Licensees playing 'snakes and ladders'

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This article below by Charmian Holmes, called 'Snakes & Ladders' of AR Agreements (Or things I wish I had known to avoid a messy departure from my dealer group...), follows on from Wealth Professional's lead story today on unscrupulous licensees making it hard for advisers to leave. 

An unexpected by-product of the FOFA reforms has been an increase in the problems experienced by ARs wanting to move dealer groups. Presumably desperate to retain grandfathered remuneration entitlements, some unscrupulous licensees are using their AR Agreements as a ‘retention strategy’.

The ‘Snakes’

Draconian clauses in the AR Agreement provide a neat way to interfere with advisers’ ability to exit.

Some nasty examples we have seen include:

  • Penalty provisions imposing exorbitant charges for bulk transfers of clients
  • ‘Sale’ provisions requiring the adviser to pay market price for their own clients
  • Unnecessarily long transfer periods (e.g. 90 days) - which add to the ‘termination notice period’
  • Keeping commissions if the clients are not transferred within a certain timeframe – with no extension if the licensee causes the delay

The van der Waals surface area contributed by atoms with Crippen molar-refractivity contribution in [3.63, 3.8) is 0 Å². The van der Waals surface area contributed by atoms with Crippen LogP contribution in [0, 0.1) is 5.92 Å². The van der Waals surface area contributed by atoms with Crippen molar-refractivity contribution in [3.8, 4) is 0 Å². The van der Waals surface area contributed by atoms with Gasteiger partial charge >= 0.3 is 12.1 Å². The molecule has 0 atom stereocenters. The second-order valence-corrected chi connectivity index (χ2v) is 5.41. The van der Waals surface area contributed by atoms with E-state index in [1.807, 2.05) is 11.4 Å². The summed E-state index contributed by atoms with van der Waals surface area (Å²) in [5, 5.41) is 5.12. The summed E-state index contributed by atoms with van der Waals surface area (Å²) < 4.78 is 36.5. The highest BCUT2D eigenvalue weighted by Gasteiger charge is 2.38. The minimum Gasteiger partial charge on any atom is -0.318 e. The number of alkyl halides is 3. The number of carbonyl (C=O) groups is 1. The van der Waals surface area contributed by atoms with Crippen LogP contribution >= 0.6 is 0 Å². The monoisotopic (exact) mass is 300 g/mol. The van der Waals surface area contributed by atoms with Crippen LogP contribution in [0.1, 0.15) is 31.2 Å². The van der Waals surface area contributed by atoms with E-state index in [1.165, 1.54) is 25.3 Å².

• Requiring clients to be offered the opportunity to stay with the outgoing licensee
  • Withholding consent to transfer while ‘compliance’ issues are outstanding

The ‘Ladders’
The sheer audacity of licensees who use the exit process as a ‘leg up’ or an opportunity to improve their legal position!

For example, requiring the incoming licensee to sign a “Transfer Deed” that requires them to:

  • Review all clients within a short time period – this simply isn’t necessary for advisers who have ongoing fee arrangements with clients as the new licensee becomes liable for the adviser’s ongoing acts and omissions as soon as they sign on
  • Accept legal liability for advice that was given under the outgoing AFS licence – this ‘contractually assumed’ liability won’t be covered by the incoming licensee’s PI insurance

Transfer Deeds are a good way to manage the transition, but they need to be fair to all parties.

The solution

Don’t just accept the AR Agreement terms – carefully check any clauses relating to:

  • Terminating the agreement
  • Transferring clients
  • ‘Ownership’ of client data and the right to service clients – look out for ‘first rights of refusal’ or a ‘part equity ownership’ of your portfolio by the dealer group

Better still; get some legal advice before you enter into the AR Agreement. It will be cheaper than the battle you could have when you exit.

Article orginally published here.

Read 'Complaint on the cards over 'insidious' exit fees'

 

  • Joseph on 15/11/2013 9:53:30 AM

    You also missed the one that says you have a 3 year exit clause. This allows a dealer to charge you three years of fees if you try and leave. So forcing you to stay for 3 years until you can cancel the agreement fee free.

  • James Howarth on 15/11/2013 6:18:02 PM

    Another reason for getting rid of dealer groups in favour of direct licensing. If only ASIC weren't lazy this would happen tomorrow.

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